And get back quickly when you fall below.
March 13, 2022
Georgia O’Keeffe said, I have been afraid every moment of my life, and it hasn’t kept me from doing anything.
I too have been afraid every moment of my life, and sometimes it has kept me from doing things.
I don’t think anybody arrives at perfect mastery of being human. I do believe we have the potential to keep growing, changing, and developing until our last breath. So, Georgia, although I admire your courage, I don’t buy that you totally mastered fear.
In my private practice, I use an analogy to describe how I think life works. In every life aspect, we can self-check how and what we’re doing by considering whether we’re above or below the line. This applies whether we’re talking about above or below-the-line parenting, partnering, friending, playing, or working.
It’s not enough to say I’m afraid and I’ll do it anyway. I think we need to be thoughtful in deciding what we’re going to do. One way to be positively purposeful is to consider whether or not we’re above or below the line.
I recently saw a visual for this in The Fifteen Commitments of Conscious Leadership by Diana Chapman and Jim Dethmer. In this book the visual specifically relates to work life. They draw a black line across the page. In their diagram, the above-the-line characteristics are openness, curiosity, and commitment to learning. Below-the-line are closed-mindedness, defensiveness, and commitment to being ‘right.’
I like the image of the blank page with a line across it. It helps to carry that picture in my head. And I think the characteristics they use to define above or below relate well beyond our work lives.
Below the line looks like this:
When we’re below the line we’re on autopilot. We’re operating out of habitual responses.
When I’m below the line I’m usually afraid of losing something, or someone, or most often, I’m afraid of not being in control.
It’s important to remember that we all fall below the line at times. The trick is to notice when it happens so that we shift back to above-the-line behavior as quickly as possible before we damage ourselves or someone else.
As a parent, I knew I was below the line when I had a yelling match with my five-year-old son.
As a worker, I knew I was below the line when I badmouthed a supervisor behind his back because I disagreed with him but didn’t know how to tell him.
You must know you’re below the line to change it.
Below the line, every unhelpful characteristic that you’ve adopted from your childhood to adulthood comes to the fore. It’s cellular. Most of us have been practicing the same behaviors, the same habitual responses, for many years.
We get triggered, an unhealed wound gets poked, and we turn into zombies. Any ounce of self-awareness and self-control can disappear in a nanosecond.
You’ll know you’re below the line when you find yourself in any of these positions:
- Being right
Above the line looks like this:
Above the line we act from a place of integrity, wisdom, present moment experience, and self-awareness.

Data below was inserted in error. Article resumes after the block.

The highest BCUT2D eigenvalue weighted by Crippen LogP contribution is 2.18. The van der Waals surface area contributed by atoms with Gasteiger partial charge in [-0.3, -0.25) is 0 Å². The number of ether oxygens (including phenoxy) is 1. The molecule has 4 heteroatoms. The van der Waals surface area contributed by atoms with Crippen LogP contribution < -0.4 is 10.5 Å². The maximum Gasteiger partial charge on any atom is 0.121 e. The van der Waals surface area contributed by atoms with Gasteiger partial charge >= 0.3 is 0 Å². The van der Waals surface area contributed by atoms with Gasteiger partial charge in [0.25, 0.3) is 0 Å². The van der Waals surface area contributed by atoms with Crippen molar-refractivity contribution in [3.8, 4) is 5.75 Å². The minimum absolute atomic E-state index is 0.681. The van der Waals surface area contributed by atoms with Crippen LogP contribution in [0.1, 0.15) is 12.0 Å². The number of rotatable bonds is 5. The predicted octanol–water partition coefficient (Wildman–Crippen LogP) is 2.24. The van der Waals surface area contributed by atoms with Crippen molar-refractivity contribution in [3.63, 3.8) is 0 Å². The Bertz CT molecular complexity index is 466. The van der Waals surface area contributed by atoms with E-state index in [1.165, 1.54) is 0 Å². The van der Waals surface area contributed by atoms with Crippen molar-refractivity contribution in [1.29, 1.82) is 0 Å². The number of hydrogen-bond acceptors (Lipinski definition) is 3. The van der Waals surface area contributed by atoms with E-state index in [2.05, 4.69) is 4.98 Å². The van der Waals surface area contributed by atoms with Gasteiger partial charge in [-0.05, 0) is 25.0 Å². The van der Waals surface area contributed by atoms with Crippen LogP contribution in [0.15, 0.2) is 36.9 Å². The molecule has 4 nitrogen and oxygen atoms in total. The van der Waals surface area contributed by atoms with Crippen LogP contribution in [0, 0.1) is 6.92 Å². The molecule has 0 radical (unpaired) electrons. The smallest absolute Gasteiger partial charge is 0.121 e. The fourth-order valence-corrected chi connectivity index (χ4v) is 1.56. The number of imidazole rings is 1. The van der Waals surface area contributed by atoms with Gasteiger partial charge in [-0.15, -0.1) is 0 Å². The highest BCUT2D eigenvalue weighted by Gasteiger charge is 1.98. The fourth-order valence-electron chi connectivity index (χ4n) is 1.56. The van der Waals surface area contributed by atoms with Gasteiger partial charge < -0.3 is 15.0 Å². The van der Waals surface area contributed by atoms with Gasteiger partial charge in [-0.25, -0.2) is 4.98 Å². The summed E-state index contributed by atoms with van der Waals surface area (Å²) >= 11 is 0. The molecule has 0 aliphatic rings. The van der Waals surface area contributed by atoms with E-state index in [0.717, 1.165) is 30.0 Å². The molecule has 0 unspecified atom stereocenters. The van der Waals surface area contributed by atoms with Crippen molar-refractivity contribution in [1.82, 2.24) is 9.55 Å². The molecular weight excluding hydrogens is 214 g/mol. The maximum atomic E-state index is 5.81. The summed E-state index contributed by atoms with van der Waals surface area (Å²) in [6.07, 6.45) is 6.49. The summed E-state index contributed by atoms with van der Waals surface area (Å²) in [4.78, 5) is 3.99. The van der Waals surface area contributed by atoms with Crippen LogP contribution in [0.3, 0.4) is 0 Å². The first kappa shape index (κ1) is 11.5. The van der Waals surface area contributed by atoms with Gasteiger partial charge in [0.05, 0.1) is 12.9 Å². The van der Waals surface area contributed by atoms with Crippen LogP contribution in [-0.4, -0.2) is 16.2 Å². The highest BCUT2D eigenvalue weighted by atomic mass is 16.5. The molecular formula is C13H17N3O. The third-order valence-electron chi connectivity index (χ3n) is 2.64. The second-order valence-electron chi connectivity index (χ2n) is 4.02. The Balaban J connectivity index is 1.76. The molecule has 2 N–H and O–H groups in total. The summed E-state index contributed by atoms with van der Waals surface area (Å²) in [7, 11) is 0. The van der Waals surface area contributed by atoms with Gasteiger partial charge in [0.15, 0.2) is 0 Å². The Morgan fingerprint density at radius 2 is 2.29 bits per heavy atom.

When we’re committed to staying above the line, self-awareness becomes something we strive for rather than run from. We acknowledge our vulnerability and insecurity in a way that doesn’t disempower us but rather elevates us and allows us to take 100 percent responsibility for our reactions to what life hands us.
With my five-year-old son, I shifted to above the line when I knelt to his level and said, “Honey, I’m going in the other room to calm down because one of us needs to be older than five.”
I shifted to above the line at work when I went to that supervisor and told him I was struggling with a decision he made that I didn’t feel I could fully support without more information.
The trick to getting back above the line.
One trick to staying above the line is to inhabit the present moment.
In the present moment you’re aware of what’s happening externally and internally. You can feel empathy. You are interested in, and capable of, exploring options. You are the master of your emotional life.
When you’re above the line you’ll notice behaviors like this:
- You’re in touch with feelings and able to experience vulnerability.
- You do or say something brave with kindness.
- You tell the truth as best you know it.
- Your thoughts and behaviors come from your heart.
- You extend a hand to someone afraid to extend theirs.
- You notice a need, either your own or someone else’s, and meet it.
When you’re below the line, you’re usually not in the present moment, and you’re not working from a balance between your head (logic), heart (emotion), and physical body (experiencing feelings as sensations in your body).
Be alert to either overtly (out loud) or covertly (self-talk) engaging in one of the below the line characteristics I mentioned earlier: defending, being right, blaming, denying, or gossiping.
Use your breath and your body.
When you catch yourself in one of the above states, the quickest way back to yourself is to pause, breathe all the way out, and soften your body.
Do that breathing technique a few times and you will calm things down by jump-starting your parasympathetic nervous system. Once that kicks in, you’re much better able to access the executive function of your brain nestled in your frontal lobe (higher brain) that was previously backseated by your amygdala (lower brain) and the need for self-preservation.
Once your higher brain has the reigns again, you can come back to the present moment and shift to above the line — all parts of you working together to create a healthy response to whatever life just handed you.